The homewares and furniture sector has faced trying times, and difficult trading conditions have hit retailers unprepared for change. Anna Richardson Taylor speaks to those who see opportunities for innovation and growth.

A perfect storm of downward pressures has buffeted home specialists relentlessly over the past few years, undermining or destroying growth and throwing up future challenges.

Homewares, for example, experienced 8.6% growth in the four years before the recession, while during the main recessionary period of 2008 to 2011 the market shrank by 6.2%. By 2015, growth is set to resume, but will be much more moderate at 3.3%, according to research by Conlumino, commissioned by Webloyalty.

The recession and resulting slump in the housing market, combined with the proliferation of digital retail channels and resulting change in consumer behaviour, has been particularly unkind to the sector. According to Conlumino, the market can expect nearly 4,000 specialist home shops to close over the next four years, with a loss of 14 million sq ft of selling space.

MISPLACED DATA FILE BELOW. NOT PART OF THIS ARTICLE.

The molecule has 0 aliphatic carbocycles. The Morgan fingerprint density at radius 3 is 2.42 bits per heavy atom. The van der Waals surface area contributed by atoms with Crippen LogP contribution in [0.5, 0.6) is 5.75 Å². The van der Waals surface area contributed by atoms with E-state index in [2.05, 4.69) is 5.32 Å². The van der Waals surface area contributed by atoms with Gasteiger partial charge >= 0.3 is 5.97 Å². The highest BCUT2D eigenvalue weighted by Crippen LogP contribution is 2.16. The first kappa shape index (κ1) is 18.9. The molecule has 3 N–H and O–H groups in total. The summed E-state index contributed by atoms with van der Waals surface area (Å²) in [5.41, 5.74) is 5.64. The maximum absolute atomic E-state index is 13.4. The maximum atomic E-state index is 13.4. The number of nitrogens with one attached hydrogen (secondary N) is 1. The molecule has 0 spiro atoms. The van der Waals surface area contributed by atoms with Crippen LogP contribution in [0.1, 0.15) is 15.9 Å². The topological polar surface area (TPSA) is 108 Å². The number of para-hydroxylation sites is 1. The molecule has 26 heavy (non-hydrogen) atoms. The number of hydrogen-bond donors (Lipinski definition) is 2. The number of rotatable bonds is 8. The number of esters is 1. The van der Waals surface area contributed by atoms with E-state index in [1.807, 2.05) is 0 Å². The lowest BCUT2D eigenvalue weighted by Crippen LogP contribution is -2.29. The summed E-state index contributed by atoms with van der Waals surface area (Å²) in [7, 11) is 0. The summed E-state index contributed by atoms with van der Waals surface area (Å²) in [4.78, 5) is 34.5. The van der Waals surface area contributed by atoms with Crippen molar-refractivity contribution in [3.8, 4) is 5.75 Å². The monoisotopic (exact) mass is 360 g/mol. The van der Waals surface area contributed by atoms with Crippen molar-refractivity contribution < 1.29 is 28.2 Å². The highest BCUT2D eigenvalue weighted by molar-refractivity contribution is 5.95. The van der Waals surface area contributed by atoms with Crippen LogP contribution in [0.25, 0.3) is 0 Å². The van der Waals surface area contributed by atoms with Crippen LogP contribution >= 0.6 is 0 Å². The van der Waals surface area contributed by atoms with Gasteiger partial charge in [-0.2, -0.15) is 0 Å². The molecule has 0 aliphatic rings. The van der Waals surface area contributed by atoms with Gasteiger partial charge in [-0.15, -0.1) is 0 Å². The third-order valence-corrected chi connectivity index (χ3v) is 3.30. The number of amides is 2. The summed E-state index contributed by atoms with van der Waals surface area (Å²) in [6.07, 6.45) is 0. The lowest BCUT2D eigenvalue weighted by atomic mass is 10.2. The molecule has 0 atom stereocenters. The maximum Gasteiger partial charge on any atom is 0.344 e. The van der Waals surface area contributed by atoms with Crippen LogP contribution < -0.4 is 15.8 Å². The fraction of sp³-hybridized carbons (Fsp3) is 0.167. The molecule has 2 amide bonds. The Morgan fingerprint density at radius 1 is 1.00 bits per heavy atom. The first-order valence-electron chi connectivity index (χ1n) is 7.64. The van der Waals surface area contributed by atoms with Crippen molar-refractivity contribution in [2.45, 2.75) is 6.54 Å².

On a broader level, the nature of buying products for the home is changing. Before the recession, 69% of consumers agreed that they tended to decorate a whole room in one go, while this year that figure has fallen to just under 38%. Greater financial constraints have meant that many consumers are taking a more piecemeal approach to decorating, according to Conlumino managing director Neil Saunders.

It is a trend that retailers have been noticing. Dwell managing director Aamir Ahmad says: “Consumers are reluctant to purchase so you have to work harder than ever. As the housing market has collapsed, there’s less urgency for people to make a purchase today, so to try to get them over the line you have to work harder.”